Meru County Partners with Govt to Boost Potato Farming
Meru potato farmers are set to benefit by increase of varieties, setting up of a value addition centre and protection from exploitation by brokers.
This is after the government showed willingness to provide funds and develop policies that protect potato farming.
Buuri, Central Imenti and South Imenti constituencies are widely known for potato farming, and they supply to many parts of the country.
Farmers are organised in seven societies. However, they have been suffering from lack of a suitable and ready market, as they harvest their crops almost the same time over supplying the market and hence bringing down the prices.
Brokers who buy the commodity put high sack stacking locally known as Mituru, making the farmers make huge losses. Kenya Plant Health Inspector Service managing director Esther Kimani said they have new varieties for the farmers, which they have already tested.
Meru governor Kiraitu Murungi said that county has a long way to go in emulating Canada, one of the leading potato producers in the world, which he recently visited.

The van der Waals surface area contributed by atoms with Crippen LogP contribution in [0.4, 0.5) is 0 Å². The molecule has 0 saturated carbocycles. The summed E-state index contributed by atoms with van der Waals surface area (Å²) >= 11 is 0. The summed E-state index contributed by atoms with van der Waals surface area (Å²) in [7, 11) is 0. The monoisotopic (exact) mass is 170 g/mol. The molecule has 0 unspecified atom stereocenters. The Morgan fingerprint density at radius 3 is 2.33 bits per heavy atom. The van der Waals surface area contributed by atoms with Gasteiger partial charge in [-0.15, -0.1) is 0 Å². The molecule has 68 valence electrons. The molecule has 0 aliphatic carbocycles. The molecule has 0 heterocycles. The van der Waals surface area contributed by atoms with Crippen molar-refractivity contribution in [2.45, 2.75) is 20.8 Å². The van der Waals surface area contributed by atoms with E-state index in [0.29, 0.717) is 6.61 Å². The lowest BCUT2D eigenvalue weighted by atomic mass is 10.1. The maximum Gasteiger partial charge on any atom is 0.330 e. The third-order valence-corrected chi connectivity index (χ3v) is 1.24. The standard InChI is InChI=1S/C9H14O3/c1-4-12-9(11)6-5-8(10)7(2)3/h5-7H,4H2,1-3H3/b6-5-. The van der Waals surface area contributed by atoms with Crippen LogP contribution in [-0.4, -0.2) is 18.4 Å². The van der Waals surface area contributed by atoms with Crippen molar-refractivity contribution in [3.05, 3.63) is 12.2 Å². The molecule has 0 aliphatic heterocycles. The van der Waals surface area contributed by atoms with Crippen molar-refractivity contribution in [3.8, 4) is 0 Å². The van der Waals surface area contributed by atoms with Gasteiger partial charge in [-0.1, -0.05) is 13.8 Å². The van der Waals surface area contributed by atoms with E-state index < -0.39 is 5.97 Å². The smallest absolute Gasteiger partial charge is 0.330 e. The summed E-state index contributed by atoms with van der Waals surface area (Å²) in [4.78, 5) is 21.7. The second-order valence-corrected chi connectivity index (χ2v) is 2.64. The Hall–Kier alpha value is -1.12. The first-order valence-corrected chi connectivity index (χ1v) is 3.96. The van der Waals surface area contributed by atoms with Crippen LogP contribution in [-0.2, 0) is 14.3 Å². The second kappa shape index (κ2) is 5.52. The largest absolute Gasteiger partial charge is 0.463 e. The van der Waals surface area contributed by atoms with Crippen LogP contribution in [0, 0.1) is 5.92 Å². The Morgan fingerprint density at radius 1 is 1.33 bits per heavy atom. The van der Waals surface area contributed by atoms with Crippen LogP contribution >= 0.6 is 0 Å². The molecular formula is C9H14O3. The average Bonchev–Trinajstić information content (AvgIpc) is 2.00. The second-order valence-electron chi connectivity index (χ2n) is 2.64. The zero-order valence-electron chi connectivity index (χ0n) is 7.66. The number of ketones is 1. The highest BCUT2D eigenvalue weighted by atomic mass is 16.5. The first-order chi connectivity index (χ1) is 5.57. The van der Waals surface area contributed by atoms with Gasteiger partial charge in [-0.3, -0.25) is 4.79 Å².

He said Kenya potatoes are yet to get into international markets for processing, hence missing from biggest market of french fries.
“Even here in the country, KFC and MacDonalds import their potatoes because there are no varieties for the french fries we want to get it this time round,” Kiraitu said.
Kiraitu noted the biggest problem in the industry is storage and encouraged farmers to acquire modern storage facilities where potato can be stored for one year.
“We want every cooperative society to have one big storage facility where each farmer can store his product,” he said.
The governor also said his government will help farmers in value addition by setting up a processing plant.
He said setting up of societies will eventually weed out brokers as all the people who buy potatoes in Meru will be registered.
Agriculture CS Mwangi Kiunjuri said the government will boost potato farming but noted many farmers are not using certified seeds.
“Only 18 per cent of potato farmers in the country are using certified seeds. If we can raise the number to 30 per cent, the country will have enough potatoes in the market,” he said.
By DENNIS DIBONDO @ddibondo